It's a new year and time once again to give a new look to this blog. New graphics and colors. Same bike writer!

This blog is created not only to track my own progress on my biking journey but it is intended to also assist others who have either osteo or rheumatoid arthritis or both like I do. I hope as you read about the progress I have made that it gives you inspiration and hope that you can overcome the dibilitating effects of these conditions.

If your doctor agrees that you should be capable of expanding your limits read on and don't be afraid, just listen to your body and give it challenges. Biking is a great non-impact form of exercise and greatly enhances flexibility and range of motion.

It's not a substitute for Doctor visits, taking your meds or otherwise getting off your health plan but it auguments what your Doctor does for you and can give you a better quality of life. Go for it!

Saturday, November 30, 2013

If You Build It They Will Come Plus Bonus Day Ride

Light wind, loads of sunshine and mild for this time of year temps offered up a bonus outdoor riding day today!  Hooray!   Today's high temp was 43 F but with those conditions it seemed much nicer.  Just for the heck of it I looked up last years riding log and noted that I had 9 outdoor rides last November and 6 in December of 2012.   I checked the 2011 log and had 11 outdoor November rides, 4 in December and 13 in January and February combined, however 2011 was one for the record books because we had mild weather right through the whole winter, so much so the lake didn't even freeze over and there was virtually no snow.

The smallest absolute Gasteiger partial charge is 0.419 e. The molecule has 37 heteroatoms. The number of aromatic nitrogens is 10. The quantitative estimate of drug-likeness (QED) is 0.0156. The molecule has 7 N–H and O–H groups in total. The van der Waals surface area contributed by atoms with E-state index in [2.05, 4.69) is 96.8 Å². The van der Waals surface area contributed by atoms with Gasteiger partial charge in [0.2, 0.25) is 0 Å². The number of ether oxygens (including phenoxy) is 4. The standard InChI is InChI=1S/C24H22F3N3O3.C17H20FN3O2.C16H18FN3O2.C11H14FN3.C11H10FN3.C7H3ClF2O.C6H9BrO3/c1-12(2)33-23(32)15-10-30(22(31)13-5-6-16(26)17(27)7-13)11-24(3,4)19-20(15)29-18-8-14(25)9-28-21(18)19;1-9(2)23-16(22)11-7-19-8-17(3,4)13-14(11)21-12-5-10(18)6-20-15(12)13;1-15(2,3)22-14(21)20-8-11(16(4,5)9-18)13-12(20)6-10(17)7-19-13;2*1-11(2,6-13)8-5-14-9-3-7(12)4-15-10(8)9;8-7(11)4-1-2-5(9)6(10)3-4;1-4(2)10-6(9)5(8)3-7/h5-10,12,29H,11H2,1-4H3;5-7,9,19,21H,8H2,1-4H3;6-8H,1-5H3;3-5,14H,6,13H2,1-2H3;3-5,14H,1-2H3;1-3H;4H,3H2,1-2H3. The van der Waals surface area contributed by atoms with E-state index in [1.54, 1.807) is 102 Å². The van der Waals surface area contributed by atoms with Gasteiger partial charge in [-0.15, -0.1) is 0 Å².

Once again I marvel at how  a bike ride outdoors, for more than twice the time of an indoor ride, can feel like it's so short.  There is utterly no comparison between indoor and outdoor riding.  It was a short ride to check out the wholly completed Phase II of the Barker Road Path project. Nice to see that the orange barrels were gone and even at only 65' long the bridge over Horseshoe Creek made me giggle anyway.  Bridges, elevated boardwalks and really any non straight or unconventional building material makes a pathway fun and interesting.  It's a good illustration of how riding a bike outdoors is a tactile experience.

Gravel or dirt roads have their own feel and sound, concrete pavement feels and sounds different than asphalt and wooden sections each have their own unique and rhythmic clackty-clack noise accompanied by those sensations impressing your ears, your hands and your bottom-side.   Wind and sunshine make a big impression not only on your face, hair and skin but also on your psyche as does the aforementioned surfaces.

Another photo in the spirit of build-it-and-they-will-come variety inserted below shows another person enjoying the sunshine and nice new paved path today along with some photos that don't include orange barrels!

I guess you can say the photos reflect the pride in the project that puts a smile on my face.

Thursday, November 28, 2013

Winter Workout and Happy Thanksgiving

It's still Autumn but another light snowfall covering today makes it feel much more like winter.  Feeling particularly thankful today as we set aside a whole day just for that!  A truly American holiday, it kicks off the holiday season culminating with Christmas.

I'm thankful for, but not sure where the motivation came from, to start my indoor spinning on a trainer this week.  Today marks four days running and I'll give myself a little pat on the back, however I must share with you that my routine is so teeny tiny so far it can hardly be called exercise.  I'm initiating this season and the first two weeks with a 10 minute time limit.  Hardly worth climbing on?  The method to the madness is that since I truly loath the trainer but I do like the feeling that gets your blood pumping I set a time limit so small that I can't say no to it and it actually leaves me longing for just a bit more.  I psyched myself out.  Ha!